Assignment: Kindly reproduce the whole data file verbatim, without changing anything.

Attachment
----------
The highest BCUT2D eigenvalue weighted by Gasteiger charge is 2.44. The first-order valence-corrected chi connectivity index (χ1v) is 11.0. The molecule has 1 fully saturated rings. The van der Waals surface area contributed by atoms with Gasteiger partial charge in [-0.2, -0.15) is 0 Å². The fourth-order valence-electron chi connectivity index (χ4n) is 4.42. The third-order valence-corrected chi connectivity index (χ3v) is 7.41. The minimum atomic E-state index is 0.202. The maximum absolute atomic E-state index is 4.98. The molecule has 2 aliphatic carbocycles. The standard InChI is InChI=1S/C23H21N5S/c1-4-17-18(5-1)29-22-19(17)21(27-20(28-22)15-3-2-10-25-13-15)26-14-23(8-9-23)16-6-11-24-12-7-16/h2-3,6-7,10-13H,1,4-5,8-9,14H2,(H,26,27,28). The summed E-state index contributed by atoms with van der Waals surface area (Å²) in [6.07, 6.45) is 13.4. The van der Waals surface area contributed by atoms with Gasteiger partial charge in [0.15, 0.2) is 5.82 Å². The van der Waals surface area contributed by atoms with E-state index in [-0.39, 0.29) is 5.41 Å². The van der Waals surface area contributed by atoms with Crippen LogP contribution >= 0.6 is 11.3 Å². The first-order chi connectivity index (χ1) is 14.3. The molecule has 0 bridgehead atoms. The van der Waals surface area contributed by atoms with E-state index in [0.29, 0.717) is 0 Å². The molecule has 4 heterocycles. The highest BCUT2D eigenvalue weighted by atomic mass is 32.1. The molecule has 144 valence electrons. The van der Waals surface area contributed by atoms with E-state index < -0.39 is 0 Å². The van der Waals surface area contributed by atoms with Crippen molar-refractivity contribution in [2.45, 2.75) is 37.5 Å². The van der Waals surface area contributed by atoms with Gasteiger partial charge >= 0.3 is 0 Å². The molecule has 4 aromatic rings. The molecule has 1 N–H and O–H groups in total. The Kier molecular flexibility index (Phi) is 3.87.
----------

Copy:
The highest BCUT2D eigenvalue weighted by Gasteiger charge is 2.44. The first-order valence-corrected chi connectivity index (χ1v) is 11.0. The molecule has 1 fully saturated rings. The van der Waals surface area contributed by atoms with Gasteiger partial charge in [-0.2, -0.15) is 0 Å². The fourth-order valence-electron chi connectivity index (χ4n) is 4.42. The third-order valence-corrected chi connectivity index (χ3v) is 7.41. The minimum atomic E-state index is 0.202. The maximum absolute atomic E-state index is 4.98. The molecule has 2 aliphatic carbocycles. The standard InChI is InChI=1S/C23H21N5S/c1-4-17-18(5-1)29-22-19(17)21(27-20(28-22)15-3-2-10-25-13-15)26-14-23(8-9-23)16-6-11-24-12-7-16/h2-3,6-7,10-13H,1,4-5,8-9,14H2,(H,26,27,28). The summed E-state index contributed by atoms with van der Waals surface area (Å²) in [6.07, 6.45) is 13.4. The van der Waals surface area contributed by atoms with Gasteiger partial charge in [0.15, 0.2) is 5.82 Å². The van der Waals surface area contributed by atoms with E-state index in [-0.39, 0.29) is 5.41 Å². The van der Waals surface area contributed by atoms with Crippen LogP contribution >= 0.6 is 11.3 Å². The first-order chi connectivity index (χ1) is 14.3. The molecule has 0 bridgehead atoms. The van der Waals surface area contributed by atoms with E-state index in [0.29, 0.717) is 0 Å². The molecule has 4 heterocycles. The highest BCUT2D eigenvalue weighted by atomic mass is 32.1. The molecule has 144 valence electrons. The van der Waals surface area contributed by atoms with E-state index < -0.39 is 0 Å². The van der Waals surface area contributed by atoms with Crippen molar-refractivity contribution in [2.45, 2.75) is 37.5 Å². The van der Waals surface area contributed by atoms with Gasteiger partial charge >= 0.3 is 0 Å². The molecule has 4 aromatic rings. The molecule has 1 N–H and O–H groups in total. The Kier molecular flexibility index (Phi) is 3.87.